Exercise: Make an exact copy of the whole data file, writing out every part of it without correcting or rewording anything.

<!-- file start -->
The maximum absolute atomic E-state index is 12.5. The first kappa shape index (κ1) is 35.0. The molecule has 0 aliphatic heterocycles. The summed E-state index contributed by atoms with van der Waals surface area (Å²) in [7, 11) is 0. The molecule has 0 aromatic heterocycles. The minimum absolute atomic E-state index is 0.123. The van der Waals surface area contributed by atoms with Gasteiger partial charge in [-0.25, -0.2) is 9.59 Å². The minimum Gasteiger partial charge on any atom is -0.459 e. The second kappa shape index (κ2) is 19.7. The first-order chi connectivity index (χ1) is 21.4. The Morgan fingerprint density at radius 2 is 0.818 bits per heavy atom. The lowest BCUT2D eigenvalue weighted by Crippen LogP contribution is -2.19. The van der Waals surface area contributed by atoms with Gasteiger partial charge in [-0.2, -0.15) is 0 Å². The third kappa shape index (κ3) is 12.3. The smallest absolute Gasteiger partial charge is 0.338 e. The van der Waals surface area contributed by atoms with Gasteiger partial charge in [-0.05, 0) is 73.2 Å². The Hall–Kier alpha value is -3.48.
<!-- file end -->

The maximum absolute atomic E-state index is 12.5. The first kappa shape index (κ1) is 35.0. The molecule has 0 aliphatic heterocycles. The summed E-state index contributed by atoms with van der Waals surface area (Å²) in [7, 11) is 0. The molecule has 0 aromatic heterocycles. The minimum absolute atomic E-state index is 0.123. The van der Waals surface area contributed by atoms with Gasteiger partial charge in [-0.25, -0.2) is 9.59 Å². The minimum Gasteiger partial charge on any atom is -0.459 e. The second kappa shape index (κ2) is 19.7. The first-order chi connectivity index (χ1) is 21.4. The Morgan fingerprint density at radius 2 is 0.818 bits per heavy atom. The lowest BCUT2D eigenvalue weighted by Crippen LogP contribution is -2.19. The van der Waals surface area contributed by atoms with Gasteiger partial charge in [-0.2, -0.15) is 0 Å². The third kappa shape index (κ3) is 12.3. The smallest absolute Gasteiger partial charge is 0.338 e. The van der Waals surface area contributed by atoms with Gasteiger partial charge in [-0.05, 0) is 73.2 Å². The Hall–Kier alpha value is -3.48.